What we are seeing now is not so much the creation of new wealth but a massive transfer of existing wealth to third world countries as a result of globalisation and unbalanced free trade. Of course it is wonderful that we can now anticipate the ending of global food poverty by 2030, and that millions have been lifted out of poverty in China and elsewhere, or that global population is now expected to peak at under 11 billion before the end of the century. Anybody who predicted these things 30 years ago would have been carted off by the men in white coats. But let us not kid ourselves that most of this is not at the expense of the western working classes. The real twist of the knife though comes because the Remainian (“I’m all right, Jack”) middle-class establishment has protected itself with a widening pay gap, leaving the burden to be carried just by the lower income groups. No wonder they are now fed up with both the burden and the injustice of it.
There is no harm at all in putting in place a mirror image of the EU’s customs tariffs for ourselves. The rest of the world already pays these tariffs (to Brussels) whilst we desperately need the EU countries to start paying them to reduce our trade deficit with them. They can hardly complain when they are charging the same to us. The £25bn or so of tariff income will be a bonus.
We must also beware the queue of other countries lining up to secure trade deals with us. They will get the benefit of no longer paying these tariffs, but what do we get? The danger is that our deficit will get even bigger. Brexit first, put our own tariffs in place with it, and only then consider deals. It could be done within weeks – no more uncertainty and a much clearer negotiating position. I have nothing against free trade per se, but balance must come first.
It is interesting that Donald Trump appears to have a much better understanding of this than we do over here. But then he is a businessman. Successful businessmen know they have to be honest else their customers do not return and their suppliers become unreliable. Politicians are not subject to such discipline.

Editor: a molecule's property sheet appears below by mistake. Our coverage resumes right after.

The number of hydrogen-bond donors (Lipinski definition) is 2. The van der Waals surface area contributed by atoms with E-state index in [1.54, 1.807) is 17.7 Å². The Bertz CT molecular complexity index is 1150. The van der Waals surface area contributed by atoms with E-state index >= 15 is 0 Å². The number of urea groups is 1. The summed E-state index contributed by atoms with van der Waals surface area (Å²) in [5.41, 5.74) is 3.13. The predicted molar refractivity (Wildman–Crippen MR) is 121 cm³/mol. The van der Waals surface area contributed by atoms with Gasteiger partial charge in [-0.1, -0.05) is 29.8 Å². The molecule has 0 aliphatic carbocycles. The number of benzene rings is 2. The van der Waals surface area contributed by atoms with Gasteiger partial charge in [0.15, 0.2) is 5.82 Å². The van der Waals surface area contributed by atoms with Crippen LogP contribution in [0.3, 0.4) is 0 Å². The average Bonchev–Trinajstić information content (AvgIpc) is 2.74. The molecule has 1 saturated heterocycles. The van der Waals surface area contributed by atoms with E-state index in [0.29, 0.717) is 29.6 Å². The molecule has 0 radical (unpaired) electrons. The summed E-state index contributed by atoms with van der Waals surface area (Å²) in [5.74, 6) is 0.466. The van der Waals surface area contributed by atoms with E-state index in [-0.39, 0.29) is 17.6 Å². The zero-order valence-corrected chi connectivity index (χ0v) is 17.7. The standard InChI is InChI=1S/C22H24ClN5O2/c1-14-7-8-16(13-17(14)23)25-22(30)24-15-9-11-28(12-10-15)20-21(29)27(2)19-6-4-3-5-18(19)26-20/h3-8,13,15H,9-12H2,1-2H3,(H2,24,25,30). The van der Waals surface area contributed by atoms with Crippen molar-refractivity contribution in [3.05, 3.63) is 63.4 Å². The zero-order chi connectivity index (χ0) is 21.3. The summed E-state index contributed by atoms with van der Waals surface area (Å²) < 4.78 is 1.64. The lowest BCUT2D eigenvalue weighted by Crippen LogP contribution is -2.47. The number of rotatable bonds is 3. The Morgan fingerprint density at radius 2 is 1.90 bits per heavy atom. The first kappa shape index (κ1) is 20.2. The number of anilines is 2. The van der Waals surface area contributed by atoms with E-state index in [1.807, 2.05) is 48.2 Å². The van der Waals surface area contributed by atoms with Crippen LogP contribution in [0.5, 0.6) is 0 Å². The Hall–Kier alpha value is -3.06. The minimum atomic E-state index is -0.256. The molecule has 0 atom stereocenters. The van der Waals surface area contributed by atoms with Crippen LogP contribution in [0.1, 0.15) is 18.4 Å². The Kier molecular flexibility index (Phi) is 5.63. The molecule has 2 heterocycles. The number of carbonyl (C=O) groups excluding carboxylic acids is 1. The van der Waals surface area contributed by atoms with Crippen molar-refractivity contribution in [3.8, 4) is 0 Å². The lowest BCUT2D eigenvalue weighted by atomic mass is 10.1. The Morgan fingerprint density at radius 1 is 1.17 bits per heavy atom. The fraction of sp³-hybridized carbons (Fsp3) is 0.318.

The IFS contradicts itself.
On a lighter note I was delighted to see the experts have managed to get their knickers in a twist over productivity and standards of living. But have a look first at my chart which I drew up before the referendum and which is based directly on ONS figures. It shows that our average real standard of living is now 30% lower than it was at the end of the eighties.
Back in July the Institute for Fiscal Studies (IFS) published a report entitled “Living standards, poverty and inequality in the UK: 2016” which nobody took much notice of. It concluded that “median income had risen to above the previous peak reached in 2009-10, and is 2.2% above the pre-recession level in 2007-08.” But just as the Autumn Statement was being delivered last month, they published another report (not that I have been able to find it on their website – it may just have been a quote from their director Paul Johnson, and other commentators have attributed it to the IMF or the Resolution Foundation – but let’s just take it as it was reported in the press and on Question Time on 24th November) saying “This has, for sure, been the worst decade for living standards certainly since the last war and probably since the 1920s”.
Clearly one of these two reports must be wrong. No prizes for guessing which! The latter report also referred to the period since 2008, thereby implying the cause as being the banking crisis. That is wrong too. As explained above the cause is globalisation and unbalanced free trade.
There is no need for austerity
Talking of the Autumn Statement, Philip Hammond is clearly just as terrified of the fiscal deficit as George Osborne was, and has embarked on a programme of austerity to match that of his predecessor. He did not put it that way of course. He quoted the Office for Budget Responsibility’s forecasts that the deficit would reduce to £17.2bn by 2021/2, from £68.2bn now, which would represent 0.7% GDP, which he trumpeted would be the lowest in two decades. But not only did he fail to spell out exactly how this would be achieved, he also noted that the OBR itself says the forecasts involve a high degree of uncertainty, and goes on to anticipate a falling rate of economic growth. There is only one way those figures can be made consistent with each other, and that is through massive austerity.
But you know, there is no need. Here is how we can avoid it while still balancing the books.
My colleagues keep telling me to write more on local issues. Of course I could give you a long list of Labour’s failings in Ealing, but that would not be in the Christmas spirit. A more serious point though is that there is only a very limited amount any party can do at the local level while austerity is being imposed from Westminster. So the best news for Ealing would be a UKIP government in Westminster.
Well I hope your definition of festive will extend to all of the above!
Wishing you a Happy Christmas and Prosperous Clean Brexit,
UKIP Ealing (a notch or two above Lower Slaughter!?)
UKIP Ealing Southall PPC.
ukipealing.com and jepoynton.com